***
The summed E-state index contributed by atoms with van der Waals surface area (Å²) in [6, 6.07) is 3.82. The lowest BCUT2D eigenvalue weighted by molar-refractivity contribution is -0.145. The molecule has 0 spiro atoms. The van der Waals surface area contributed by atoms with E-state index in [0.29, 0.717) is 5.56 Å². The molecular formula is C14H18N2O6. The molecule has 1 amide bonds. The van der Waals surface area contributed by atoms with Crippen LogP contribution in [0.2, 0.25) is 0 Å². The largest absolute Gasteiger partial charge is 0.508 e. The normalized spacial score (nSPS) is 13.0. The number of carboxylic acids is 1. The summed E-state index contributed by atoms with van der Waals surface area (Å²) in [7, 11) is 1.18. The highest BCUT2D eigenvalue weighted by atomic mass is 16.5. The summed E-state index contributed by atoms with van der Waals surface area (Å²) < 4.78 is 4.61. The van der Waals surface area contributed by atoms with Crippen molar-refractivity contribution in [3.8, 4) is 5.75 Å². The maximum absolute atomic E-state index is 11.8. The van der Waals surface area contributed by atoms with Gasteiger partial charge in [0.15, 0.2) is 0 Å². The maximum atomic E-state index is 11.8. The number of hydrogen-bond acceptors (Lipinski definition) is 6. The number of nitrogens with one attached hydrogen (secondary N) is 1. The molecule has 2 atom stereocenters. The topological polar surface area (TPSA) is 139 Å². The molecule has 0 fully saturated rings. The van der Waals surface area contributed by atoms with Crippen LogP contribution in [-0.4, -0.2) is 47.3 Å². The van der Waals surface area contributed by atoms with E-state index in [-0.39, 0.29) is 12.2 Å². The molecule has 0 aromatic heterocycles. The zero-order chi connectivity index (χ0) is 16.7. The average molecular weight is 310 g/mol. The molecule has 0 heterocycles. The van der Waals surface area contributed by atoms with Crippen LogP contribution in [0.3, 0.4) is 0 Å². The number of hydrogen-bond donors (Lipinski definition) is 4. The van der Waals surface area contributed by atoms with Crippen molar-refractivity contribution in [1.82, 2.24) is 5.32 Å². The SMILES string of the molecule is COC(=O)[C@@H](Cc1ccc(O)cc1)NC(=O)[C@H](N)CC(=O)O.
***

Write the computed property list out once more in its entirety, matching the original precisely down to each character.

The summed E-state index contributed by atoms with van der Waals surface area (Å²) in [6, 6.07) is 3.82. The lowest BCUT2D eigenvalue weighted by molar-refractivity contribution is -0.145. The molecule has 0 spiro atoms. The van der Waals surface area contributed by atoms with E-state index in [0.29, 0.717) is 5.56 Å². The molecular formula is C14H18N2O6. The molecule has 1 amide bonds. The van der Waals surface area contributed by atoms with Crippen LogP contribution in [0.2, 0.25) is 0 Å². The largest absolute Gasteiger partial charge is 0.508 e. The normalized spacial score (nSPS) is 13.0. The number of carboxylic acids is 1. The summed E-state index contributed by atoms with van der Waals surface area (Å²) in [7, 11) is 1.18. The highest BCUT2D eigenvalue weighted by atomic mass is 16.5. The summed E-state index contributed by atoms with van der Waals surface area (Å²) < 4.78 is 4.61. The van der Waals surface area contributed by atoms with Crippen molar-refractivity contribution in [3.8, 4) is 5.75 Å². The maximum absolute atomic E-state index is 11.8. The van der Waals surface area contributed by atoms with Gasteiger partial charge in [0.15, 0.2) is 0 Å². The maximum atomic E-state index is 11.8. The number of hydrogen-bond acceptors (Lipinski definition) is 6. The number of nitrogens with one attached hydrogen (secondary N) is 1. The molecule has 2 atom stereocenters. The topological polar surface area (TPSA) is 139 Å². The molecule has 0 fully saturated rings. The van der Waals surface area contributed by atoms with Crippen LogP contribution in [-0.4, -0.2) is 47.3 Å². The van der Waals surface area contributed by atoms with E-state index in [-0.39, 0.29) is 12.2 Å². The molecule has 0 aromatic heterocycles. The zero-order chi connectivity index (χ0) is 16.7. The average molecular weight is 310 g/mol. The molecule has 0 heterocycles. The van der Waals surface area contributed by atoms with Crippen LogP contribution in [0.3, 0.4) is 0 Å². The number of hydrogen-bond donors (Lipinski definition) is 4. The van der Waals surface area contributed by atoms with Crippen molar-refractivity contribution in [1.82, 2.24) is 5.32 Å². The SMILES string of the molecule is COC(=O)[C@@H](Cc1ccc(O)cc1)NC(=O)[C@H](N)CC(=O)O.